Associate, Principal Geotechnical Engineer
Principal Geotechnical Engineer
As cities become more and more congested, pressure increases on accommodation and parking. For an owner or developer to extract the most from the limited land footprint – and reap the greatest profit – the trend is toward taller buildings with deeper basements. However, while bigger might be better for the profit margin, taller and deeper bring into play a set of challenges to ensure that the building will be stable, safe, and not at risk of subsidence or groundwater problems.
The number one priority at the outset of such a project must be in-depth investigation of ground conditions. And that means involving a geotechnical engineer as early as possible, as the geotechnical aspects can make or break the project.
Getting to grips with the ground
One of the all-too-frequent problems in the industry is the reluctance of some developers to pay adequately for a thorough ground investigation. Money spent on this early stage is an extremely important investment in the success of the project. The consequences of insufficient analysis can be devastating down the track, but it’s not just a matter of avoiding the overt risks to the project. There’s also potential to save on construction costs by investing in uncovering a clever geotechnical solution.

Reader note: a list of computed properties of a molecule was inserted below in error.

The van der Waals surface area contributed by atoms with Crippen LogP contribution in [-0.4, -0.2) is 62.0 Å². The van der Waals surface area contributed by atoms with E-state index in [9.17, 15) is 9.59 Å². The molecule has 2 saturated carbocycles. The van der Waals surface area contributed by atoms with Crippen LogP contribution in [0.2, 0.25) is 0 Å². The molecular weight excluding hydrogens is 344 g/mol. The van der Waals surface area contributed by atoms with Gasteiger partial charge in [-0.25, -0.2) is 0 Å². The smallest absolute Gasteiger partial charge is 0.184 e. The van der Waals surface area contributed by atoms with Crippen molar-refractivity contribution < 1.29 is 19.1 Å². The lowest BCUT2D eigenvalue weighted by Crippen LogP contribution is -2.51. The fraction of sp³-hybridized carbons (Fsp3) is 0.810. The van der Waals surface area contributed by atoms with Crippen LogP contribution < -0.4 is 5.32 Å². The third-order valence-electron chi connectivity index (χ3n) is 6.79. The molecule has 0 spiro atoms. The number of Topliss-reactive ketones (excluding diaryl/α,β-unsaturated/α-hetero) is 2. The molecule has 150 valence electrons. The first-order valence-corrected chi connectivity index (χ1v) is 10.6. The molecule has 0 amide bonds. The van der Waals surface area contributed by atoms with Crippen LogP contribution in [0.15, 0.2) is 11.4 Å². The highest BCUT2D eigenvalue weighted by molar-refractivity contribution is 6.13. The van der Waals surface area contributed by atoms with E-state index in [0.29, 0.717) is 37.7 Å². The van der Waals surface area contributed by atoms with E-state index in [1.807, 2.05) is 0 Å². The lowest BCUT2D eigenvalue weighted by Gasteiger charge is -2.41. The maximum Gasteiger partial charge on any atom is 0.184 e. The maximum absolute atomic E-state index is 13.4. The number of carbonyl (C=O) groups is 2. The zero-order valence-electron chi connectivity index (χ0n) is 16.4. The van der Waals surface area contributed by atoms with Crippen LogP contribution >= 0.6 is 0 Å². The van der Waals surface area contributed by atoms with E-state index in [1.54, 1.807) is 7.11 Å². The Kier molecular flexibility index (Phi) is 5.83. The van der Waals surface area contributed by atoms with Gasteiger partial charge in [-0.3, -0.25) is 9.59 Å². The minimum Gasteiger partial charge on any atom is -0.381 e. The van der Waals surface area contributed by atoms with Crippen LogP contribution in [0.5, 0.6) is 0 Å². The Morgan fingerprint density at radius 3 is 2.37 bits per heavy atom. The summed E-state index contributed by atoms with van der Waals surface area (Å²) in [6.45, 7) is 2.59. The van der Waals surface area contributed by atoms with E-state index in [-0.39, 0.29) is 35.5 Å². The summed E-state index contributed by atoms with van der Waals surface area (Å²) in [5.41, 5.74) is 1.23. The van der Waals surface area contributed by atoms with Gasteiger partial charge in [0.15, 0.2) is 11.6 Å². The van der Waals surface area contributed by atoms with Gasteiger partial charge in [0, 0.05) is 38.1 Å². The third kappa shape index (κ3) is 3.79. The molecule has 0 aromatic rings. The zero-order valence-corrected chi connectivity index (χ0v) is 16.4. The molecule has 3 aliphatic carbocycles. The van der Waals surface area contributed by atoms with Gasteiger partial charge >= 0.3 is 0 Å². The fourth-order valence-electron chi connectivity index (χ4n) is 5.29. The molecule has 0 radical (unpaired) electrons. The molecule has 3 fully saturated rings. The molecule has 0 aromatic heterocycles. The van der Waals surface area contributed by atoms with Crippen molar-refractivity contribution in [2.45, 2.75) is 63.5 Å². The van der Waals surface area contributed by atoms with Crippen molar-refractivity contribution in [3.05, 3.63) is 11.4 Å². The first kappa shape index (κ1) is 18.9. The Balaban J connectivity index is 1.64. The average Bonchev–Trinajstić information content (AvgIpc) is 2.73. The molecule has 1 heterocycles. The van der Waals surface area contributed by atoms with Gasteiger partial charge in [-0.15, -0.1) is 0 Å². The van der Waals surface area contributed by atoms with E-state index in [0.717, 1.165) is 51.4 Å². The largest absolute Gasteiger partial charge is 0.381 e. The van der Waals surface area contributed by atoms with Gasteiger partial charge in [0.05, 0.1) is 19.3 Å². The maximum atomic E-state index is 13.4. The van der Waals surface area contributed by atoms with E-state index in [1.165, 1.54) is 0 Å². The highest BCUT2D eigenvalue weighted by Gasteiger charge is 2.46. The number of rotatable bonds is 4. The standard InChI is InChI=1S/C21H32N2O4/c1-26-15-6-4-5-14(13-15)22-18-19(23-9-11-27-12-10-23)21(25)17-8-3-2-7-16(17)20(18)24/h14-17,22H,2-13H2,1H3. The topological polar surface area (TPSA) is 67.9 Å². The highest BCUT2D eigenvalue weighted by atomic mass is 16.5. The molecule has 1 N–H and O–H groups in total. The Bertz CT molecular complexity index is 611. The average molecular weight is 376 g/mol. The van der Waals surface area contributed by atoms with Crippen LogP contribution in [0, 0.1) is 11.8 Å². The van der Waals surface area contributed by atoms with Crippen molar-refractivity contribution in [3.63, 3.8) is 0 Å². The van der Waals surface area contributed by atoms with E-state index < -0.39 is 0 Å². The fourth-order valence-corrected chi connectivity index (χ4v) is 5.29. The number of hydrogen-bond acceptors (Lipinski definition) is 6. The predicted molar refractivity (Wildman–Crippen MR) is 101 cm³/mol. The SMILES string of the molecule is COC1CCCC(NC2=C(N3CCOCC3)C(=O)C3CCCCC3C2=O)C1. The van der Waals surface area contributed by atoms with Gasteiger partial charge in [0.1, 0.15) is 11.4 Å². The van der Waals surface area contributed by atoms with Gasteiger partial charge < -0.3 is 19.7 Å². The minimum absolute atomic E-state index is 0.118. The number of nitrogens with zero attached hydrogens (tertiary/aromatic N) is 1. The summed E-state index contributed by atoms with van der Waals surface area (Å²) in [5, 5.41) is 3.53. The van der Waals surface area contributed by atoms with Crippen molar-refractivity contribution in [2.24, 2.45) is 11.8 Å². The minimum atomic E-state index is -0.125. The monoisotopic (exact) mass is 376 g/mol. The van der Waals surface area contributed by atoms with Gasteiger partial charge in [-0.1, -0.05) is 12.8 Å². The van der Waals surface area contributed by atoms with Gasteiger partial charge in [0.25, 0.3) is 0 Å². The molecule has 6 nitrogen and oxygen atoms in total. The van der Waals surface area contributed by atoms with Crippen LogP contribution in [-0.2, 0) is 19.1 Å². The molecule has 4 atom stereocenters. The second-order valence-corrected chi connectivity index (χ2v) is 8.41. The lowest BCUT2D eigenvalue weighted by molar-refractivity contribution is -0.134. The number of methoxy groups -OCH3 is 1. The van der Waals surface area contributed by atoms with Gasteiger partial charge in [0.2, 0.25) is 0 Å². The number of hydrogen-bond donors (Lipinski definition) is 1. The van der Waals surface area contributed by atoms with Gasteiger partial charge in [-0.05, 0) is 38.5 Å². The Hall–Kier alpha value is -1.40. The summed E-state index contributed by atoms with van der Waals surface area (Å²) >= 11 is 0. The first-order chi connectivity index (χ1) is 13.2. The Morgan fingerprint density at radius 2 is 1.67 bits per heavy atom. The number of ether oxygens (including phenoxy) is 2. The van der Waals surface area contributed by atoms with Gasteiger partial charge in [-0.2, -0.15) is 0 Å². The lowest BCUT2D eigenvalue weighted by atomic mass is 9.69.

With suitable investment in a comprehensive ground investigation, the geotechnical engineer will have the budget needed to undertake the analysis required to come up with a good solution. That solution is more likely to be successful, and may well be more cost-effective than the prudent solution that would be required in less-understood conditions. For example, while it might seem extravagant to spend $100,000 more on the geotechnical investigation, that extra investment could possibly save millions by optimising the foundations alone.
Although the construction costs of basements and foundations of tall buildings is only a small proportion of the total project cost, any errors made in the ground/subsoil assessment and planning can result in significant building damage, construction delays and additional costs. So, there’s a great deal of value to be gained and risk to be avoided by ensuring that ground conditions are professionally and thoroughly assessed.
Digging into difficult soils
In established cities such as Sydney, Melbourne or Hong Kong, many new tall buildings are built on difficult ground, so the work can be expensive and challenging depending on the ground conditions. In many cases, it is possible to support the weight of the tower where ground conditions are reasonable, but challenges arise on deep soft soils, where it can be difficult to design foundations to satisfactorily carry wind and earthquake forces, or when we start digging holes for basements where water ingress becomes problematic.